NASA Jet Propulsion Laboratory, California Institute of Technology

The Washington Accelerated Learning Center in Pasadena, California, has a classroom now that is filled with desktop computers for fourth-, fifth- and sixth-grade students. More than half of them are surplus equipment from the Jet Propulsion Laboratory, distributed in a new statewide program under federal laws and policies.

"The children are doing word processing and graphics," said Yvonne Mizell, Pasadena district coordinator for gifted and talented children's programs and for the Saturday Science Academy held at the center. "With the JPL computers we can use the computer lab as a full-scale classroom for the first time."

The computers were cleaned up, installed and loaded with software by Washington Accelerated Learning Center teacher Mark Jones and John Muir High School student Jeffrey Lawson, a part-time teacher's aide at the center. Coming from government storage as used merchandise, they were dusty and a few were not working. These will become useful study material for a computer repair class at neighboring Pasadena City College before they come back to Pasadena's public schools.

These are just two of the dozens of public and private school districts and groups, community colleges and small universities that are benefiting from JPL's new computer hardware distribution program.

The new distribution program, modeled after successful property distributions at other NASA centers, was launched in January as a pilot project to determine what kind of a response the program would receive from local schools. As it turned out, JPL disposed of about 3,000 items, including desktop computers, keyboards, monitors and printers in no time flat. Ten Southern California school districts jumped at the opportunity to participate.

With the pilot phase completed, JPL has opened up the distribution to all public school districts in California, plus diocese and similar offices for parochial and private nonprofit schools. Community colleges, state universities and private colleges were also invited to sign up.

Each must formally authorize official "screeners" to select equipment on designated days at the appropriate government warehouse and certify that they will use the equipment for educational or research purposes as provided by the law before arranging to acquire and pick up the items.

Pasadena's chief "screener," Information Technology Director Bennet Kayser, went to the warehouse almost every week during the pilot program. "Now it's by appointment only, with so many other districts in the program," he said, "but still it's well worth the trip."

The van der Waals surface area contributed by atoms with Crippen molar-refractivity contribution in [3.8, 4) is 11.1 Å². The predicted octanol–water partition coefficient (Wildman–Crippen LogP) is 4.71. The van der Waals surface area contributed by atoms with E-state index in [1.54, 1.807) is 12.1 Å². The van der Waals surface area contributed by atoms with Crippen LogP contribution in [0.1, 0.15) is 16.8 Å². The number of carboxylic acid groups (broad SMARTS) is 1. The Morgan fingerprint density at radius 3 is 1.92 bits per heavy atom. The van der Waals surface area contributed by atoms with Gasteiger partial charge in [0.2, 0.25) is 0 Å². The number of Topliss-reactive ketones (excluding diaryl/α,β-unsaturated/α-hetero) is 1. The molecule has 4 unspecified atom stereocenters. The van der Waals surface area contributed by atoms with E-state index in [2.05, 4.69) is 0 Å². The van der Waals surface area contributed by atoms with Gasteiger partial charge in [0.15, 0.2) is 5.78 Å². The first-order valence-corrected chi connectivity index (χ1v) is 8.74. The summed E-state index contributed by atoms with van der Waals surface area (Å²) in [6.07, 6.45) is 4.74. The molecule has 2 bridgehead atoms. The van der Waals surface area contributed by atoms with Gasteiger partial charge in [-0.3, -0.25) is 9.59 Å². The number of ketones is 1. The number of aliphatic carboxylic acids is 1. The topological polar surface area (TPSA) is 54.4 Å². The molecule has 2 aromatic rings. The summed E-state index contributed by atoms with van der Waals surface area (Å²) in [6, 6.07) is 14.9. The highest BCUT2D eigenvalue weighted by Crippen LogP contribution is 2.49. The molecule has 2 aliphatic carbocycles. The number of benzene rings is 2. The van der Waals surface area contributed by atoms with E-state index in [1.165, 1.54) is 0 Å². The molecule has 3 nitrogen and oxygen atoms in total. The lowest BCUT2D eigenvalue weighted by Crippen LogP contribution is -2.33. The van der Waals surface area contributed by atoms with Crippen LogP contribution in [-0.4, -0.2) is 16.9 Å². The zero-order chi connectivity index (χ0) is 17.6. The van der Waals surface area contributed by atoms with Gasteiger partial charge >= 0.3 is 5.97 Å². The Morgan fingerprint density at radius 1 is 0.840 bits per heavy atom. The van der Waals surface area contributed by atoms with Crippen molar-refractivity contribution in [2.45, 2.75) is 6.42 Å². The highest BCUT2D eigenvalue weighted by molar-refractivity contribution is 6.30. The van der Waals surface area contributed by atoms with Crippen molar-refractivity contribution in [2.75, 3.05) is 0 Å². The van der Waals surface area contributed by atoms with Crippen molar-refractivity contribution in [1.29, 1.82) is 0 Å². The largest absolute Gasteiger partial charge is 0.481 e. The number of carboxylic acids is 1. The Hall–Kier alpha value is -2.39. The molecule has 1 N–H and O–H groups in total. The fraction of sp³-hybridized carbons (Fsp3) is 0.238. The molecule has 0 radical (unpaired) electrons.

"There are so many schools that we want to help," said Richard Alvidrez, manager of the JPL Public Education Office, "but we can't authorize them individually. They must team up, as districts and other groupings, to benefit from the process."

About 70 organizations have filed the necessary declarations and listings so far, Alvidrez added. They are mostly California public school districts, because other NASA centers perform educational outreach in other states. Almost 20 percent of the applicants are colleges, however, including two from out of state: Montana State University at Bozeman and Sinte Gliska University in South Dakota, both which support strong Native American student populations.

"We had a prior relationship with these colleges," Alvidrez said, noting JPL's involvement with Native American high school outreach programs in California and Arizona as well. "And the distribution effort is not a one-time event," he said, "although it may taper off after the initial warehouse stock is distributed."

Meanwhile, at the Washington Accelerated Learning Center in Pasadena, where elementary school children can now browse the Internet, edit stories and design their own posters, it isn't uncommon to see youngsters glued to their desktop computers, clicking their mice or pounding the keyboards, on their way to the information superhighway.

Using their newly acquired JPL computers, a donated high-speed communications modem and the guidance of their teachers, these kids have already learned how to communicate with other institutions around the country via electronic mail.

"This morning they communicated with the JPL, Harvard and John Muir High School's computer bulletin boards that Jeffrey Lawson had set up," fellow instructor Mizell proudly noted. "Who knows what tomorrow will bring."

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